In another twist involving the public protector’s office‚ the Minister of Co-operative Governance an.
Current media reports of police killings and suicides should be a national concern and must be discouraged and confronted.
This trend will continue if society does not accept that policemen and women are also human beings.
It is equally regrettable that society perceives police officers to be superhuman.
Every individual in our society must discourage the erroneous perception that portrays police officers to be strong and tough, likening them to the "cowboys don't cry" mantra.
It must be put on record that the South African Police Service (SAPS) is totally committed to the betterment of this situation.
The challenge for the total eradication of this global phenomenon must not only be confined to the SAPS management. Every single member of all our communities has a role to play.
Fundamentally, all police officers are part of the community and lead ordinary community lives, just like anybody else.
Potential role players who must add value to the desired solution of the problem include family members, friends, neighbours and the local community where these policemen and women reside.
They are the ones who interact with our members on a social basis. A caring family member, friend, neighbour or a community member will always be in a better position to detect a concealed problem from a normal conversation. Like ordinary members of the community, police officers need care, empathy, love and protection.
Finger pointing will not help anyone to find solutions. Instead, it will derail our normal thinking to arrest the situation.
A permanent solution will be found through collective contribution that is aimed at augmenting the existing support mechanisms that have been initiated by the SAPS with the view to minimising the trend.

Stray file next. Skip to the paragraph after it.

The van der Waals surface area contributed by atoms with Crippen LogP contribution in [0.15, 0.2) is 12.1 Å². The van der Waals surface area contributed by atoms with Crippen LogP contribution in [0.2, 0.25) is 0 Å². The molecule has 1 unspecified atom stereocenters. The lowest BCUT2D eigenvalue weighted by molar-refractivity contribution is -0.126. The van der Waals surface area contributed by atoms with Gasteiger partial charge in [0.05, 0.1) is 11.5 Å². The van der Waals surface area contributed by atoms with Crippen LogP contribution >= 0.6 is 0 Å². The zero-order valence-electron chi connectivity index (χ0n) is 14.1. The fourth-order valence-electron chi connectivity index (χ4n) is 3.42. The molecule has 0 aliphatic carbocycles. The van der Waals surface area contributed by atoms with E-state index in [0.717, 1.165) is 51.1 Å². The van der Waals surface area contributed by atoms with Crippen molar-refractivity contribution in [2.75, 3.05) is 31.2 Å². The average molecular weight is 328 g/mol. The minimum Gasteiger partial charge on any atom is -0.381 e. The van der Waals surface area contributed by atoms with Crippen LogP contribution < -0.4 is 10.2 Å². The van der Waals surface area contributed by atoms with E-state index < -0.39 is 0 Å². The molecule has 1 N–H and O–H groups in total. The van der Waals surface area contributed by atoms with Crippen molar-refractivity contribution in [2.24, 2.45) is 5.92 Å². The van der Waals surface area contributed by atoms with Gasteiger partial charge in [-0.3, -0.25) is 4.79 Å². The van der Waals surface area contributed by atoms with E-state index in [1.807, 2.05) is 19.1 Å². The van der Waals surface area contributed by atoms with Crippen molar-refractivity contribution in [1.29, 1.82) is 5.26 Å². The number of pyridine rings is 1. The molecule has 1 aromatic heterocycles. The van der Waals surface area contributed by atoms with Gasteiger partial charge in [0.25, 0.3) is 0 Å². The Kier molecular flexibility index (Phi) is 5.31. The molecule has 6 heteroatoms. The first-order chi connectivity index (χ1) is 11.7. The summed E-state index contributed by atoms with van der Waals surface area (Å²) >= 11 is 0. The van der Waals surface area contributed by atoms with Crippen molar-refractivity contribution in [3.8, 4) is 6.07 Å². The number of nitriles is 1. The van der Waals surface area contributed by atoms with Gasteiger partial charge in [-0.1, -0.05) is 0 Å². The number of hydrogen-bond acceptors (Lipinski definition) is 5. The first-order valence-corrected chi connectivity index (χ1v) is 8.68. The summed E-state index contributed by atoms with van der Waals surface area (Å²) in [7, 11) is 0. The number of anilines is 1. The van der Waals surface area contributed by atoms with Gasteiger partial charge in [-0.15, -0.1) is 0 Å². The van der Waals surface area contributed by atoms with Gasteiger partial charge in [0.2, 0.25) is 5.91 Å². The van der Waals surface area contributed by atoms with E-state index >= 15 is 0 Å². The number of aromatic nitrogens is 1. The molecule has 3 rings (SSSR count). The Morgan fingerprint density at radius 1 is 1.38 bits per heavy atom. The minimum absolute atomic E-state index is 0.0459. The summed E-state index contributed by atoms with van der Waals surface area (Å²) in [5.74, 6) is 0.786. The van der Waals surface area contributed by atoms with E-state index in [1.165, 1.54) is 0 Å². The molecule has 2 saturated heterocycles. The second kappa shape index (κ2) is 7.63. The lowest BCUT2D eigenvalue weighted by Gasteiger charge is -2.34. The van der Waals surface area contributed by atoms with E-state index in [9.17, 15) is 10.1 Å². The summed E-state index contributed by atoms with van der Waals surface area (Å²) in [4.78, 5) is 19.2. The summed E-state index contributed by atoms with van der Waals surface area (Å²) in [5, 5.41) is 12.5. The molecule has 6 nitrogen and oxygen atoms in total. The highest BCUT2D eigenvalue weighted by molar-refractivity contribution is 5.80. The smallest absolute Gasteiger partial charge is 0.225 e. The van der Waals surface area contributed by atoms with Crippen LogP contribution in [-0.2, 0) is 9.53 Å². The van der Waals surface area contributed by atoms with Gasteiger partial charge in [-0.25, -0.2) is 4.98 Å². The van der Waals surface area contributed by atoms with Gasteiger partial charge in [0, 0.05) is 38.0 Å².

Media should play a meaningful role by reporting responsibly and in a sensible manner without suggesting that the trend persists in the SAPS. One can only assume that police suicides receive media attention simply because of their social status. Such media reports create negative understanding and negative portrayal of the SAPS in the eyes of ordinary members of the community.
The media could make a positive contribution by honestly reporting on the remedial efforts that have been put in place by the SAPS. For instance, the establishment of Employee Assistance Services (EAS) in the service is primarily intended to address social and emotional problems experienced by employees and their families. The services are provided free of charge on a 24-hour basis by professionals in the SAPS.
The Employee Assistance Programme (EAP) call centre under the wing of the EAS is manned by social workers, psychologists and pastors who offer professional and confidential counselling to members and their immediate families.
Families, neighbours, relatives, friends and colleagues are urged to call: 0860-103-055 if they notice any strange behavioural changes in a police officer.
While it cannot be denied that some of the suicide incidents and family killings involve police officers, it can be argued and emphasised that this is not limited to police officers only.
Our focus therefore as a nation should be to address this phenomenon as a societal, rather than a police problem.
l Superintendent Sebola writes in his personal capacity.